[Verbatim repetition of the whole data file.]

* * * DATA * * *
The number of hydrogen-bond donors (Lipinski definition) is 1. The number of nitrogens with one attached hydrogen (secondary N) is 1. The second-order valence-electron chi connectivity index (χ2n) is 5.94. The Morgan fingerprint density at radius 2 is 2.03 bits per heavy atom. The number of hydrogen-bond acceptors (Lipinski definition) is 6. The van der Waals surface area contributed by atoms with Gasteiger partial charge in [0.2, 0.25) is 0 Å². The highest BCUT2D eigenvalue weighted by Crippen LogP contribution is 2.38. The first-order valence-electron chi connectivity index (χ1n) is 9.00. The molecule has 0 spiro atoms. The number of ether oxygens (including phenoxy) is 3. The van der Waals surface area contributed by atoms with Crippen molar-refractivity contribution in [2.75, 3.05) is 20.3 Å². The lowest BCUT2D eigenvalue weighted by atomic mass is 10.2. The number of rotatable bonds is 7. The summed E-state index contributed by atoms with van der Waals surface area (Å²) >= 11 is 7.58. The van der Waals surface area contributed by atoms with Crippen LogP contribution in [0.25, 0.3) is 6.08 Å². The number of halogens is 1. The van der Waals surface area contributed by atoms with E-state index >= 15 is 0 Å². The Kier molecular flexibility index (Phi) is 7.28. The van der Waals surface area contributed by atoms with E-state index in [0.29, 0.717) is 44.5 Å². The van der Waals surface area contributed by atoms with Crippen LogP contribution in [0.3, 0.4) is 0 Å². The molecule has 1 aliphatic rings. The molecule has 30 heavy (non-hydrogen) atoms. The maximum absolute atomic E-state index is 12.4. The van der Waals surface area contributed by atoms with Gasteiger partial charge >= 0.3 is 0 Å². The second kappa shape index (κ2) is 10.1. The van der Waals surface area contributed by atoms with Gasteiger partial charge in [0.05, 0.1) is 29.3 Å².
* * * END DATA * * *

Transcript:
The number of hydrogen-bond donors (Lipinski definition) is 1. The number of nitrogens with one attached hydrogen (secondary N) is 1. The second-order valence-electron chi connectivity index (χ2n) is 5.94. The Morgan fingerprint density at radius 2 is 2.03 bits per heavy atom. The number of hydrogen-bond acceptors (Lipinski definition) is 6. The van der Waals surface area contributed by atoms with Gasteiger partial charge in [0.2, 0.25) is 0 Å². The highest BCUT2D eigenvalue weighted by Crippen LogP contribution is 2.38. The first-order valence-electron chi connectivity index (χ1n) is 9.00. The molecule has 0 spiro atoms. The number of ether oxygens (including phenoxy) is 3. The van der Waals surface area contributed by atoms with Crippen molar-refractivity contribution in [2.75, 3.05) is 20.3 Å². The lowest BCUT2D eigenvalue weighted by atomic mass is 10.2. The number of rotatable bonds is 7. The summed E-state index contributed by atoms with van der Waals surface area (Å²) >= 11 is 7.58. The van der Waals surface area contributed by atoms with Crippen LogP contribution in [0.25, 0.3) is 6.08 Å². The number of halogens is 1. The van der Waals surface area contributed by atoms with E-state index >= 15 is 0 Å². The Kier molecular flexibility index (Phi) is 7.28. The van der Waals surface area contributed by atoms with E-state index in [0.29, 0.717) is 44.5 Å². The van der Waals surface area contributed by atoms with Crippen LogP contribution in [0.3, 0.4) is 0 Å². The molecule has 1 aliphatic rings. The molecule has 30 heavy (non-hydrogen) atoms. The maximum absolute atomic E-state index is 12.4. The van der Waals surface area contributed by atoms with Gasteiger partial charge >= 0.3 is 0 Å². The second kappa shape index (κ2) is 10.1. The van der Waals surface area contributed by atoms with Gasteiger partial charge in [0.05, 0.1) is 29.3 Å².